Here's Armene baptizing Dhady in the swimming pool.

Dhady and Armene after the baptism (I don't know why this is sideways but I can't fix it)

All of us went to Dairy Queen after to celebrate Dhady's baptism. I love these people!

Friday, July 27, 2012

Childlike Chinese

I have discussed the general mentality of Chinese with many people and the best possible word I can find is "childlike." Of course, this is a stereotype, and there are exceptions. But to me, the Chinese people are some of the most childlike people in the entire world.

First of all, they are humble. Many of them because they are compelled to be. But overall, they seem very humble and teachable. This is one reason why I think the Gospel is going have great progress in China once it's allowed.

They are also childlike in that they a bit gullible and this often causes them to do silly things. For example, after the hurricane and nuclear problem in Japan, there was a huge run on salt! Why? Because iodine (in rather large amounts) is supposed to help against radiation. And of course, salt has iodine (though not nearly enough to have an affect against radiation) and so millions of Chinese people ran to the stores to buy salt. Soon, all the salt was bought up. So what then? To the ocean! Drink the water! When I heard this story I just could not believe it! It is crazy how the Chinese people just take an imperfect idea, with flawed logic, and run with it to the ends of the earth.

Personally, I think that the childlike mentality in China is very endearing. Sometimes it is annoying, because it causes weird things to happen. But then I just have to remind myself how much I love these wonderful little Children of God.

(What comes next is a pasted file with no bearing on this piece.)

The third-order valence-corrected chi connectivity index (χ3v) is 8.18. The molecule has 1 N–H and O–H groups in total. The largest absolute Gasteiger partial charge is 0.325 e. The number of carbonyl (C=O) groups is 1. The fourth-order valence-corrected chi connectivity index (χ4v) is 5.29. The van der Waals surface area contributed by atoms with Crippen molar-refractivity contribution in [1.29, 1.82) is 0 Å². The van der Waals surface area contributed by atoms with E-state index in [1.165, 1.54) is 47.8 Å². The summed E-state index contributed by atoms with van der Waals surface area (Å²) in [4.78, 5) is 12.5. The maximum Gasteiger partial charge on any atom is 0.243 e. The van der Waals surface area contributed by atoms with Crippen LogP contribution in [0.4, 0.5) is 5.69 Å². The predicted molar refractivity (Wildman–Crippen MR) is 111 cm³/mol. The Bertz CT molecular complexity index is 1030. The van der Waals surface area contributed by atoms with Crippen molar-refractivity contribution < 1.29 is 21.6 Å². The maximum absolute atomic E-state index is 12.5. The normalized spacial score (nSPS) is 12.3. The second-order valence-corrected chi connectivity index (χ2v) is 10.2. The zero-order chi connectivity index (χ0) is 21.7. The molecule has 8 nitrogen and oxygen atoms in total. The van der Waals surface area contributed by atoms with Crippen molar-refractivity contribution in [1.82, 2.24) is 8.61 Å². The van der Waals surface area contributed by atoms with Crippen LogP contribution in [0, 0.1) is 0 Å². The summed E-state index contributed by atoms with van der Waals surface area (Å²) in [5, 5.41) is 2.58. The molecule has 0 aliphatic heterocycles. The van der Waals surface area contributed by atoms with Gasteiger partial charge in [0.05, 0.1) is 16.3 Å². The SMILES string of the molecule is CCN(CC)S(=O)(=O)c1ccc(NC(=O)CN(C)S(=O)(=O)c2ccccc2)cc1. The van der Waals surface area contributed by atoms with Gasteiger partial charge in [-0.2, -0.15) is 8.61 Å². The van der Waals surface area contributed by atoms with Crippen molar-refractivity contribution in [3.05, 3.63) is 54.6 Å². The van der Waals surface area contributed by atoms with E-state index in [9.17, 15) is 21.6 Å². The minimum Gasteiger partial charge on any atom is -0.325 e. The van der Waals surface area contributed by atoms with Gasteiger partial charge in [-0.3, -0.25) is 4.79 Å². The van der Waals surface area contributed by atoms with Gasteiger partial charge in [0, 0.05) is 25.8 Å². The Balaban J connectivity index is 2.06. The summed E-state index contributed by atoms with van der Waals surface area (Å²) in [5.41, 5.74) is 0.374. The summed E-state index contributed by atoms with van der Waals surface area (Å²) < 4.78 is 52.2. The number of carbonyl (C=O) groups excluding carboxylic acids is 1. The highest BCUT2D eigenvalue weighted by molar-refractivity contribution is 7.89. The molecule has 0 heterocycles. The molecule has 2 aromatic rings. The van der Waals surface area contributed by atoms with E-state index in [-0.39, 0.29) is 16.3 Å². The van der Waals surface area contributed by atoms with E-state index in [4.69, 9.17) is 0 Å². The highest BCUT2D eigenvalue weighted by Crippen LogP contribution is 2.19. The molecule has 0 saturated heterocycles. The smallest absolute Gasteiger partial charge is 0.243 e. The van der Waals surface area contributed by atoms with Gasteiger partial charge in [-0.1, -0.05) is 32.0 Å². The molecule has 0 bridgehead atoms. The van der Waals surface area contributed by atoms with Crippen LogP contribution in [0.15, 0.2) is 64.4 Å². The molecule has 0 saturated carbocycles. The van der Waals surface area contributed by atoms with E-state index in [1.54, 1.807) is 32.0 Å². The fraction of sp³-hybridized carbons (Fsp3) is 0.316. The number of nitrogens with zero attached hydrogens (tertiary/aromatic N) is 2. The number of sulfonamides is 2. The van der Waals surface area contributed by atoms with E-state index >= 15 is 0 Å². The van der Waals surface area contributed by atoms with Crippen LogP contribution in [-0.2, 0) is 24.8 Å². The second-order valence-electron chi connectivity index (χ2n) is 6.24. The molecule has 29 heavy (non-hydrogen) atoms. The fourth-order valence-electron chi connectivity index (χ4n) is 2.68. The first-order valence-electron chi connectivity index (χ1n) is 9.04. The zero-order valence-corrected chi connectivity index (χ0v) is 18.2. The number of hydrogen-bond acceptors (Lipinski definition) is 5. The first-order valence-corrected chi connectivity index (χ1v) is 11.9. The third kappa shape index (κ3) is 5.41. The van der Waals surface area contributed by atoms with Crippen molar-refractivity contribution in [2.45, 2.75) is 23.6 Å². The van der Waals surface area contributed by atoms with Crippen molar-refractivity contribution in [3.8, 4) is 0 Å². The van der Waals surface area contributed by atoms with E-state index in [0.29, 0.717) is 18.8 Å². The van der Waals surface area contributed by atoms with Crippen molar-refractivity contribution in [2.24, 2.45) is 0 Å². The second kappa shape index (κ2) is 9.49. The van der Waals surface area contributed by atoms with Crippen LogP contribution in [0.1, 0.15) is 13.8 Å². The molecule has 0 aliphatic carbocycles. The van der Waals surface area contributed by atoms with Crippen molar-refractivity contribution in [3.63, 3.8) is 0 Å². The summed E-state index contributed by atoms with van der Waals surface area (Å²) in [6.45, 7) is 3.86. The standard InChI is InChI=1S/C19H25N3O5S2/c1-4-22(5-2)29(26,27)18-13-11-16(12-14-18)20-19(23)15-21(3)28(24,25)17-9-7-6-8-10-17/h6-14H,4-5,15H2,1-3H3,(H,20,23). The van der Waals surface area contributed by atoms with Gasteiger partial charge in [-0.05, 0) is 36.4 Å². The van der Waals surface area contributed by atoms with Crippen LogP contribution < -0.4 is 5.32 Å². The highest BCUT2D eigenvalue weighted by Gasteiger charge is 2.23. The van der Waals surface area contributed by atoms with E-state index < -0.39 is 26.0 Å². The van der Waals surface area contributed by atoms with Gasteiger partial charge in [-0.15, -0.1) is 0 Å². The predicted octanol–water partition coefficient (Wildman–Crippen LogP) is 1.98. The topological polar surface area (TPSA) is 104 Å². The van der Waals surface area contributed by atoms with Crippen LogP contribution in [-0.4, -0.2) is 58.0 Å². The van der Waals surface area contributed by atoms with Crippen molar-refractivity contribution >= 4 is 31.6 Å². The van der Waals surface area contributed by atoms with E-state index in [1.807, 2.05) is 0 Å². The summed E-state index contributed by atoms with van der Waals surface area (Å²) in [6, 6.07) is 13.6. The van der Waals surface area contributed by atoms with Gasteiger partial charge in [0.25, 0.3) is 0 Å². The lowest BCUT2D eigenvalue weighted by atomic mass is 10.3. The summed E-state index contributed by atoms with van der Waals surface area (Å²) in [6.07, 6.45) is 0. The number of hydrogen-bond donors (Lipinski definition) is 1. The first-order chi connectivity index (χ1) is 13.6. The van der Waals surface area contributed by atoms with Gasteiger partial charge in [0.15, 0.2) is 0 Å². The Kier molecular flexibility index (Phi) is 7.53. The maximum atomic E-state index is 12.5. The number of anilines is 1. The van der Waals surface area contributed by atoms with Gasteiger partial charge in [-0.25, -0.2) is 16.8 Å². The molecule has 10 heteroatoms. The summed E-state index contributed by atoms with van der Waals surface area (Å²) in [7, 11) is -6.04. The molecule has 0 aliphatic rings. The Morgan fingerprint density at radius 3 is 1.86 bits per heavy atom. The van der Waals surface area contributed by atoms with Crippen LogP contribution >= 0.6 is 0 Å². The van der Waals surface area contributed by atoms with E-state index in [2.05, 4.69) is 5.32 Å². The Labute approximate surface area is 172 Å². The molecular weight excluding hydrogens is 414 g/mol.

Tuesday, July 24, 2012

Floods and Poo

On Saturday my three friends and I went shopping at this huge clothing market. It was so fun. :) After a few hours, many purchases, we were laden with plastic bags and ready to go back to hotel. When we walked outside, it was pouring! I have never seen such ferocious rain in my life. But taxis were scarce, and the hotel was only a couple blocks away, so I ran into the rain and they followed. No, we were not smart enough to buy umbrellas. It soon became apparent that the walk was longer than we had remembered. Also, it seemed the longer we were in the environment, the angrier the rain became. Within minutes we were all soaked to the core. And, as luck would have it, 3/4 of us were wearing white shirts. As we ran and screamed through the streaming shower and waded through rivers and waterfalls, Chinese people stood dry in the shops and restaurants watching us. You can bet we caused a few smiles and laughs that day. :)

Later that night we ventured out again, and this time the water in the street was about a foot tall! It was so tall that I couldn't see where the street/sidewalk ledges were, so I tripped and lost a flip flop. And all the while, the rain continued coming down and the heavens thundered. It felt like the end of the world.

Go here to look at pictures of the Beijing Floods.

The next day I learned that this was the worst Beijing rainfall in the last 60+ years! At least 37 people died, (I don't know if that number is honest or not, probably not). And worst of all, some of them died by falling into open sewage pipes. They couldn't see the opening because the water was so thick on the streets, and before they knew it, they were drowning in sewage. I'm just sayin, that's a bad way to go. Also, the next day the streets smelled like poo. Because they were poo-ey. It was not my favorite thing.

Oh China is such an adventure. :) Thank goodness for good friends and the Holy Ghost to help me survive.

Missionary in China

I honestly think I came to China to prepare for being a missionary.

I met this awesome girl here who is investigating the Church. Oh she is awesome! Her faith is tremendous. I have been going to Church with her and yesterday and tonight I went to missionary discussions with her.